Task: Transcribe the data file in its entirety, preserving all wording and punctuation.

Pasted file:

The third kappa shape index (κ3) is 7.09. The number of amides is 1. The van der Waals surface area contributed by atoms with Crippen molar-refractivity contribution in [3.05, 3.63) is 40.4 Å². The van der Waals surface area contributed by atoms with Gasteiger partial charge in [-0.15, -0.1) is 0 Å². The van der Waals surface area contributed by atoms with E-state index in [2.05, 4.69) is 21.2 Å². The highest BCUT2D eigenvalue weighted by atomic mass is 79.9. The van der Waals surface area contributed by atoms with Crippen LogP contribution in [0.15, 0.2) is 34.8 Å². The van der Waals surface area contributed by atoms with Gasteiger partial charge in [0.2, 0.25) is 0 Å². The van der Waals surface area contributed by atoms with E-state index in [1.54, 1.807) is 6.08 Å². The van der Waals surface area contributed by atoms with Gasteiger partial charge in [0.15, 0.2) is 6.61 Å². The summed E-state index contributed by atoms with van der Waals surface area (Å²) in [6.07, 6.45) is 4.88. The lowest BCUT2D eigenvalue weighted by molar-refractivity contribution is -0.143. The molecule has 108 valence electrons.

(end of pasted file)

The third kappa shape index (κ3) is 7.09. The number of amides is 1. The van der Waals surface area contributed by atoms with Crippen molar-refractivity contribution in [3.05, 3.63) is 40.4 Å². The van der Waals surface area contributed by atoms with Gasteiger partial charge in [-0.15, -0.1) is 0 Å². The van der Waals surface area contributed by atoms with E-state index in [2.05, 4.69) is 21.2 Å². The highest BCUT2D eigenvalue weighted by atomic mass is 79.9. The van der Waals surface area contributed by atoms with Crippen LogP contribution in [0.15, 0.2) is 34.8 Å². The van der Waals surface area contributed by atoms with Gasteiger partial charge in [0.2, 0.25) is 0 Å². The van der Waals surface area contributed by atoms with E-state index in [1.54, 1.807) is 6.08 Å². The van der Waals surface area contributed by atoms with Gasteiger partial charge in [0.15, 0.2) is 6.61 Å². The summed E-state index contributed by atoms with van der Waals surface area (Å²) in [6.07, 6.45) is 4.88. The lowest BCUT2D eigenvalue weighted by molar-refractivity contribution is -0.143. The molecule has 108 valence electrons.